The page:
|Subject:||one explanation ... (replying to Siri also)|
|Author:||mirfak (Authenticated as chazda)|
|Date:||June 2, 2006 at 9:04:18 AM|
|Reply to:||Re: Attn. Mike - Ratings by Aggie|
Each pair of characteristics needs to have about equally positive or negative connotations, or else people are likely to just choose the more positive for names they like, and vice versa for names they dislike; and avoiding certain stereotypes seems desirable since not all names would fit (for example) on one end of the jock/brain continuum.
So "Nerdy vs. Unintellectual" is instead of things like:
bookworm vs. flirt (not really opposites; overstatement)
brainy vs. brawny (suggests gender stereotype)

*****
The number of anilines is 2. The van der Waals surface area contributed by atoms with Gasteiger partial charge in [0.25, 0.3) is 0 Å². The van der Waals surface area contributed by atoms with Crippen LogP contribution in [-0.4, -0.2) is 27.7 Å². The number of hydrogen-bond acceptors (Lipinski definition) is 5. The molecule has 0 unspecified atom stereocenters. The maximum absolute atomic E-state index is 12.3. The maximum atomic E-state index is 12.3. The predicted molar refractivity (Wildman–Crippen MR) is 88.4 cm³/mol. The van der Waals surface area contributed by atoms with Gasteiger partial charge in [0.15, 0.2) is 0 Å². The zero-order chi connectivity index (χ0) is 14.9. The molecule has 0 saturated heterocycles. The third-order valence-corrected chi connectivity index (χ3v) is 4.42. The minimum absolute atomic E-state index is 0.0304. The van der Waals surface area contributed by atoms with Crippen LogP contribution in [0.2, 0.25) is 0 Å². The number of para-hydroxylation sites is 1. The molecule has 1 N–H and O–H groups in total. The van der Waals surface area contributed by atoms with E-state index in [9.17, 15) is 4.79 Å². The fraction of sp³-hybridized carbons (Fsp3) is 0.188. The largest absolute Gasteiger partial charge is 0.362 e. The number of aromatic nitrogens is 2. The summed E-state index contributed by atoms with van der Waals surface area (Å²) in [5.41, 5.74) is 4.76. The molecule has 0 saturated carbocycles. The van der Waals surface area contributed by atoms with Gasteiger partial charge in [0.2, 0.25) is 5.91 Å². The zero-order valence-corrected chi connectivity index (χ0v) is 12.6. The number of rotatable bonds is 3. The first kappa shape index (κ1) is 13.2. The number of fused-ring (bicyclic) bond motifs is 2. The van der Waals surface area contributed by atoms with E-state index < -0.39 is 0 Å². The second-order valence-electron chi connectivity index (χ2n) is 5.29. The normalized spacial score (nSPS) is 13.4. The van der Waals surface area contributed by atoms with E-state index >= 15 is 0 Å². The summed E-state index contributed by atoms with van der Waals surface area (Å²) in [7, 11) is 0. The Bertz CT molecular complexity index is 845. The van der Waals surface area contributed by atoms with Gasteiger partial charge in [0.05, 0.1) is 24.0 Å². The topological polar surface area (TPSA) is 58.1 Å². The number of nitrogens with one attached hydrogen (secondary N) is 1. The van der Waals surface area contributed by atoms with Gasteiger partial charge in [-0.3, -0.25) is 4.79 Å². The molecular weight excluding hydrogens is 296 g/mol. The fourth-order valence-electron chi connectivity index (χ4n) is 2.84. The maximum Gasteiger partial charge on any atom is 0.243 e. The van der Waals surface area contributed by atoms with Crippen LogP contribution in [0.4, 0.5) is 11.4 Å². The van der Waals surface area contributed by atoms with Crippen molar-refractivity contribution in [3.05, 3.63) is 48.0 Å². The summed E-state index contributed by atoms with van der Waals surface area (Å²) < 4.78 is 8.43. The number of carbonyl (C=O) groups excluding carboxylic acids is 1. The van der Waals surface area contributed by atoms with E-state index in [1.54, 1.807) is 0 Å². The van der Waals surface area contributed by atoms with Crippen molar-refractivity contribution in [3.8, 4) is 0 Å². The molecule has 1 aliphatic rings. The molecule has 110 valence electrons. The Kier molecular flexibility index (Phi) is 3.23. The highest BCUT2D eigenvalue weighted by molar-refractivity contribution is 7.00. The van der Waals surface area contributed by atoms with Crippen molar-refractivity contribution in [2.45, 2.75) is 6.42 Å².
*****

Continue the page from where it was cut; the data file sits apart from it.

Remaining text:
analytical vs. pragmatic (ten-dollar words)
observant vs. participator (not a useful or interesting distinction)
Can you think of a better way to express this pair of "opposites"? I couldn't, although I agree that "nerdy v unintellectual" isn't ideal.
Also, it seems that having some pairs of "opposites" be negative (like strange / boring and nerdy / unintellectual) gives people an opportunity to indicate that they have some of these negative reactions to names. I mean, if it were "exotic vs. usual" and the name is Nevaeh, you can't really say it's usual, but neither would you wish to claim it is exotic ... A lot of the time when a name is unfamiliar it really does seem "strange," and much of the time a well-used name is called "boring" by a lot of people. I agree the "strange / boring" split seems odd, but I'm not sure I can think of any pair of words that doesn't have other drawbacks for the purpose of the rating survey.
This message was edited by the author on June 2, 2006 at 9:13:12 AM
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